| The Ants of Africa
CHAPTER 6 - Taxonomy - The Higher Levels of Classification
|Latin Nomenclature||Higher Levels of Classification & Phylogeny||Tribes||Taxonomic Criteria & Glossary|
A curiosity of Bolton's two great works is that both contain dogmatic statements on aspects of the classification, particularly the higher levels, without following normal scientific convention and furnishing clear evidence and argument. Notably, he refers in the second work to changes presented in the first work but, as its title stated, the latter was solely an identification guide with neither evidence nor argument. Especially confusing is the presentation of Tribes (or tribe-rank). Also, Bolton (1995) used the terms Family-Group, Genus-Group and Species-Group, for Family, Genus and Species respectively. This seems to me to be unnecessary and I have not adopted those terms.
This is a complex subject possibly clearly comprehensible only to specialist taxonomists but, from my own struggle to understand the terminology and content of the most recent papers, the following may be useful to the field worker. A brief but easily understood outline of the principles and rules of classification is that written by K.H.L. Key (Key, 1970). Modern taxonomy relies heavily on use of "numerical" or "phenetic" taxonomy. In this the taxonomist estimates the level of overall similarity ("phenetic affinity") between different organisms. Another term used is the "cladistic analysis". This is done using as many characters as possible and avoiding any incorporation of weighting, or deciding which characters have greatest importance. The end result is commonly displayed as a "tree" derived from the most parsimonious characters. Such "character analysis" deviates from the traditional approach of deriving relationships between organisms on the basis of phylogeny, by derivation of what are perceived as "primitive" versus "specialised" characters. Phenetic taxonomy, however, may have its greatest use at the higher levels, rather than at species level. An explanation of a few examples of the terminology may help -
Thus, when seeking to understand how material is classified and how separation into the various taxonomic groupings is achieved, it is worth knowing that highly specialised and very detailed studies often contribute to the process. Examples of this can be seen in the work which has emanated from the laboratories headed by William L. Brown Jr., at Cornell University. These include the study of Myrmicinae related to Solenopsis and Pheidologeton by Ettershank (1966), involving dissection and very detailed examination of body parts (mouthparts, head structure, other structures, and internal organs such as Malpighian tubules); a wider study of mouthparts by Gotwald (1969) and that of the myrmicine sting apparatus by Kugler (1978). Kugler's study, for example, clearly played a part in the synonymy by Bolton (1976, 1980, 1985) of the three genera Tetramorium, Triglyphothrix and Xiphomyrmex to give a single genus Tetramorium. Sadly, it seems that the work at Cornell proceeded in fits and starts, with each of the junior workers completing only one major study.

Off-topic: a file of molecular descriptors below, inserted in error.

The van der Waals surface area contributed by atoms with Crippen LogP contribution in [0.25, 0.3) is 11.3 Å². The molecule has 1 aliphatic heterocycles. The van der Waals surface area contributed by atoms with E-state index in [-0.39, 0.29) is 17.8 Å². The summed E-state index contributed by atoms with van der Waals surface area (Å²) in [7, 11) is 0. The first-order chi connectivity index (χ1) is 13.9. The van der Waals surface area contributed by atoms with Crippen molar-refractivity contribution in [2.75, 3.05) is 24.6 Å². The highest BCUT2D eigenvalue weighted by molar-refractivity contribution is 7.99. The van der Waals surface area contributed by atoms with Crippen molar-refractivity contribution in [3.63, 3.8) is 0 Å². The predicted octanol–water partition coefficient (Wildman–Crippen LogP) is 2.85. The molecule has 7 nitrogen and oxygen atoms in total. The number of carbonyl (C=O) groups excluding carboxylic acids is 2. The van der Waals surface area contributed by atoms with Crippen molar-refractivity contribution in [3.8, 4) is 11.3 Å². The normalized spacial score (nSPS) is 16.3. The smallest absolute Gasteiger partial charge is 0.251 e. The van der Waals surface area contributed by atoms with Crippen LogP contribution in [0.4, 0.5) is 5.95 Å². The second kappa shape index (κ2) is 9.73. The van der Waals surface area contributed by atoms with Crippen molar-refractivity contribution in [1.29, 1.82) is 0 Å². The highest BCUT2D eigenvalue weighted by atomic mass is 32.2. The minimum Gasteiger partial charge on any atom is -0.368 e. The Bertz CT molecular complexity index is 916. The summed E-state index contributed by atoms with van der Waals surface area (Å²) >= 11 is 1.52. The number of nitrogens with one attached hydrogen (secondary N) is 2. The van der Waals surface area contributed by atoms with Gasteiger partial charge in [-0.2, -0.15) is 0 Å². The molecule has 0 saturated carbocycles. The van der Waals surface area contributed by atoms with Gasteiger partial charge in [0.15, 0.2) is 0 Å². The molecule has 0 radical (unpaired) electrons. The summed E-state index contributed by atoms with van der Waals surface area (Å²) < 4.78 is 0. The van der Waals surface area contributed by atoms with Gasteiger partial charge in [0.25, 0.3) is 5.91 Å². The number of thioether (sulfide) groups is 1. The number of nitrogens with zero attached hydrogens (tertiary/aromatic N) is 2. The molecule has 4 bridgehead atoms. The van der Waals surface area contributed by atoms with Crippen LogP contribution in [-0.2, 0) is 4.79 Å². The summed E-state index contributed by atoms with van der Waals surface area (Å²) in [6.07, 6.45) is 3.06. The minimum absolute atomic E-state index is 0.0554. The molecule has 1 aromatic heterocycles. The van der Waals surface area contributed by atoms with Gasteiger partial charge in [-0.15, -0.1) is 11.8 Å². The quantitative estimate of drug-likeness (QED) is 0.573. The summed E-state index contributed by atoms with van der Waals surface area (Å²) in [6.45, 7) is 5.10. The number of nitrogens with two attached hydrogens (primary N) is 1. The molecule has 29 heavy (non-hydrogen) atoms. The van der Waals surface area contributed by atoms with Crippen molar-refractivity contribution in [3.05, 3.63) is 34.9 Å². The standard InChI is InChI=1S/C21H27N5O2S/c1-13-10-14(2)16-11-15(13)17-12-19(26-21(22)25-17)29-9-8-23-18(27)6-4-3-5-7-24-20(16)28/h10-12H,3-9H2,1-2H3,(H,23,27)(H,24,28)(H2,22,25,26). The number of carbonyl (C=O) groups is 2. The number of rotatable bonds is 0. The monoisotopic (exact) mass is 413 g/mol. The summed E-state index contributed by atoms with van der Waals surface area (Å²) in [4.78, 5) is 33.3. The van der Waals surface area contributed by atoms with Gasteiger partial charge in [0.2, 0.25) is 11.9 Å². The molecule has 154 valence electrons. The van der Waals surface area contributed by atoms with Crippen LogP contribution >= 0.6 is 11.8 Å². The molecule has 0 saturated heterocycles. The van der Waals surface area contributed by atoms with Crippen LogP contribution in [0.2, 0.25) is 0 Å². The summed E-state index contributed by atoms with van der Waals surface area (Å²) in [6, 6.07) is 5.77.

Following that era, William H. Gotwald Jr., who had moved to Utica College of Syracuse University, and his collaborators, David Barr and Josef van Boven, utilised the newly available computer analysis of multi-character data sets to bring a clearer understanding to the genera Dorylus and Aenictus (e.g. Barr, van Boven & Gotwald, 1985).
The complex issue of the phylogeny and status of the subfamilies has since been tackled, with use of such numerical analysis and very detailed anatomical studies, by a triumvirate of Barry Bolton, still at the Natural History Museum in London, Philip Ward and Steven Shattuck, both the latter at the University of California, Davis. Bolton concentrated on the cerapachyine ants, the subfamily Leptanillinae and gave further attention to the doryline army ants (Bolton, 1990a-c). Philip Ward made an analysis of the Pseudomyrmecinae, in which he utilised 50 morphological characters and measurements in a numerical cladistic analysis (Ward, 1990). Lastly, Shattuck, who moved to join CSIRO in Australia, focused on the subfamilies Aneuretinae, Dolichoderinae and Formicinae (Shattuck, 1992). The process continues, however, as is illustrated by Shattuck's phylogenetic tree which included 14 subfamilies; one, Sphecomyrminae, being known only from fossils. Since then two more living subfamilies have been recognised (Aenictogitoninae and Apomyrminae) (Baroni Urbani, Bolton & Ward, 1992), plus three further fossil subfamilies (Armaniinae, Formiciinae and Paleosminthuridae) (see Bolton, 1995).
|Latin Nomenclature||Higher Levels of Classification & Phylogeny||Tribes||Taxonomic Criteria & Glossary||
©1998, 2003 - Brian Taylor CBiol FSB FRES
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